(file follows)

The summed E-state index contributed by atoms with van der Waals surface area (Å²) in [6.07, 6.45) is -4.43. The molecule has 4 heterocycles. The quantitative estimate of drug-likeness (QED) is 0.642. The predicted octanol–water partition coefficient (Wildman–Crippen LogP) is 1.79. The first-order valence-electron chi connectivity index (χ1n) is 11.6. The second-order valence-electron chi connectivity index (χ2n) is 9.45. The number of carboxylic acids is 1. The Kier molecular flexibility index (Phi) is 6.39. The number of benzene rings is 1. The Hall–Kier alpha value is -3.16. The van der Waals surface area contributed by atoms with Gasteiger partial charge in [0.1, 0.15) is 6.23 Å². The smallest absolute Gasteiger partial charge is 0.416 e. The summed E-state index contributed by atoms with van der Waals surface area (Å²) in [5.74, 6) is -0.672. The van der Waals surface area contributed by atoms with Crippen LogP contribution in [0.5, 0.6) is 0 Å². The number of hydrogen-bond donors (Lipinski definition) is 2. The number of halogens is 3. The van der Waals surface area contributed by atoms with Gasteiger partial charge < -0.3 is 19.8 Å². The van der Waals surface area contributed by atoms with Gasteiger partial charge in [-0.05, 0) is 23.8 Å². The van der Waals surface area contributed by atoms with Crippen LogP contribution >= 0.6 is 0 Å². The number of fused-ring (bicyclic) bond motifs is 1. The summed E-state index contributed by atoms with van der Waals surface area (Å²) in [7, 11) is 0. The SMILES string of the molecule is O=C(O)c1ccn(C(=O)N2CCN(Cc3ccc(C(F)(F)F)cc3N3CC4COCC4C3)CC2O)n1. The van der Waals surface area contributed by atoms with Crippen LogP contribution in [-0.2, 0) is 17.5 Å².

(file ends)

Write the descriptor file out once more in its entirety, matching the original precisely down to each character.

The summed E-state index contributed by atoms with van der Waals surface area (Å²) in [6.07, 6.45) is -4.43. The molecule has 4 heterocycles. The quantitative estimate of drug-likeness (QED) is 0.642. The predicted octanol–water partition coefficient (Wildman–Crippen LogP) is 1.79. The first-order valence-electron chi connectivity index (χ1n) is 11.6. The second-order valence-electron chi connectivity index (χ2n) is 9.45. The number of carboxylic acids is 1. The Kier molecular flexibility index (Phi) is 6.39. The number of benzene rings is 1. The Hall–Kier alpha value is -3.16. The van der Waals surface area contributed by atoms with Gasteiger partial charge in [0.1, 0.15) is 6.23 Å². The smallest absolute Gasteiger partial charge is 0.416 e. The summed E-state index contributed by atoms with van der Waals surface area (Å²) in [5.74, 6) is -0.672. The van der Waals surface area contributed by atoms with Crippen LogP contribution in [0.5, 0.6) is 0 Å². The number of hydrogen-bond donors (Lipinski definition) is 2. The number of halogens is 3. The van der Waals surface area contributed by atoms with Gasteiger partial charge < -0.3 is 19.8 Å². The van der Waals surface area contributed by atoms with Gasteiger partial charge in [-0.05, 0) is 23.8 Å². The van der Waals surface area contributed by atoms with Crippen LogP contribution >= 0.6 is 0 Å². The number of fused-ring (bicyclic) bond motifs is 1. The summed E-state index contributed by atoms with van der Waals surface area (Å²) in [7, 11) is 0. The SMILES string of the molecule is O=C(O)c1ccn(C(=O)N2CCN(Cc3ccc(C(F)(F)F)cc3N3CC4COCC4C3)CC2O)n1. The van der Waals surface area contributed by atoms with Crippen LogP contribution in [-0.2, 0) is 17.5 Å².